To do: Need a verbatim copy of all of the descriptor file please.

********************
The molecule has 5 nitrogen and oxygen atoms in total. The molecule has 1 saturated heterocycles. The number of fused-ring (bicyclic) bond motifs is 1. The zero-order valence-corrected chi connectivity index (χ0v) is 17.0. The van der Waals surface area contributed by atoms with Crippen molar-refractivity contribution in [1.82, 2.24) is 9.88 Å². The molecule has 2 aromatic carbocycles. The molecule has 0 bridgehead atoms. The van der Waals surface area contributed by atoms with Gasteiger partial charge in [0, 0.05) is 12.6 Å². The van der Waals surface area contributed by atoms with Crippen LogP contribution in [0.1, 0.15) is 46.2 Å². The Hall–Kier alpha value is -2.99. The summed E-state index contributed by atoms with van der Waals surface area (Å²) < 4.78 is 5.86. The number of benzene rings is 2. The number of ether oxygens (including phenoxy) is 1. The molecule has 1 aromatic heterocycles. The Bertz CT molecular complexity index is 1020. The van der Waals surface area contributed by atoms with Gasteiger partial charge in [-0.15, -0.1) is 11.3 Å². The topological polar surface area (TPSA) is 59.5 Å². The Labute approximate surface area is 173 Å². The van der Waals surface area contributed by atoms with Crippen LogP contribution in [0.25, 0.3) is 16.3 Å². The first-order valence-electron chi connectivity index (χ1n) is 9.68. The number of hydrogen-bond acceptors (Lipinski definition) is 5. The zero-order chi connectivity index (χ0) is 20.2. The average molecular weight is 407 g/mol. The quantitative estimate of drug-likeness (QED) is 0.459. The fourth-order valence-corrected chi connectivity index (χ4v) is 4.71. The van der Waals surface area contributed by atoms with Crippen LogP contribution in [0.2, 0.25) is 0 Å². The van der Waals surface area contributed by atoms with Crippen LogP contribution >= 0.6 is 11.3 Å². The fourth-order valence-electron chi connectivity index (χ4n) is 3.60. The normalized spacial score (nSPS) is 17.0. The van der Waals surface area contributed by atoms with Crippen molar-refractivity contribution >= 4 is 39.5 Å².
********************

The molecule has 5 nitrogen and oxygen atoms in total. The molecule has 1 saturated heterocycles. The number of fused-ring (bicyclic) bond motifs is 1. The zero-order valence-corrected chi connectivity index (χ0v) is 17.0. The van der Waals surface area contributed by atoms with Crippen molar-refractivity contribution in [1.82, 2.24) is 9.88 Å². The molecule has 2 aromatic carbocycles. The molecule has 0 bridgehead atoms. The van der Waals surface area contributed by atoms with Gasteiger partial charge in [0, 0.05) is 12.6 Å². The van der Waals surface area contributed by atoms with Crippen LogP contribution in [0.1, 0.15) is 46.2 Å². The Hall–Kier alpha value is -2.99. The summed E-state index contributed by atoms with van der Waals surface area (Å²) < 4.78 is 5.86. The number of benzene rings is 2. The number of ether oxygens (including phenoxy) is 1. The molecule has 1 aromatic heterocycles. The Bertz CT molecular complexity index is 1020. The van der Waals surface area contributed by atoms with Gasteiger partial charge in [-0.15, -0.1) is 11.3 Å². The topological polar surface area (TPSA) is 59.5 Å². The Labute approximate surface area is 173 Å². The van der Waals surface area contributed by atoms with Crippen LogP contribution in [0.25, 0.3) is 16.3 Å². The first-order valence-electron chi connectivity index (χ1n) is 9.68. The number of hydrogen-bond acceptors (Lipinski definition) is 5. The zero-order chi connectivity index (χ0) is 20.2. The average molecular weight is 407 g/mol. The quantitative estimate of drug-likeness (QED) is 0.459. The fourth-order valence-corrected chi connectivity index (χ4v) is 4.71. The van der Waals surface area contributed by atoms with Crippen LogP contribution in [0.2, 0.25) is 0 Å². The van der Waals surface area contributed by atoms with Crippen LogP contribution >= 0.6 is 11.3 Å². The fourth-order valence-electron chi connectivity index (χ4n) is 3.60. The normalized spacial score (nSPS) is 17.0. The van der Waals surface area contributed by atoms with Crippen molar-refractivity contribution >= 4 is 39.5 Å².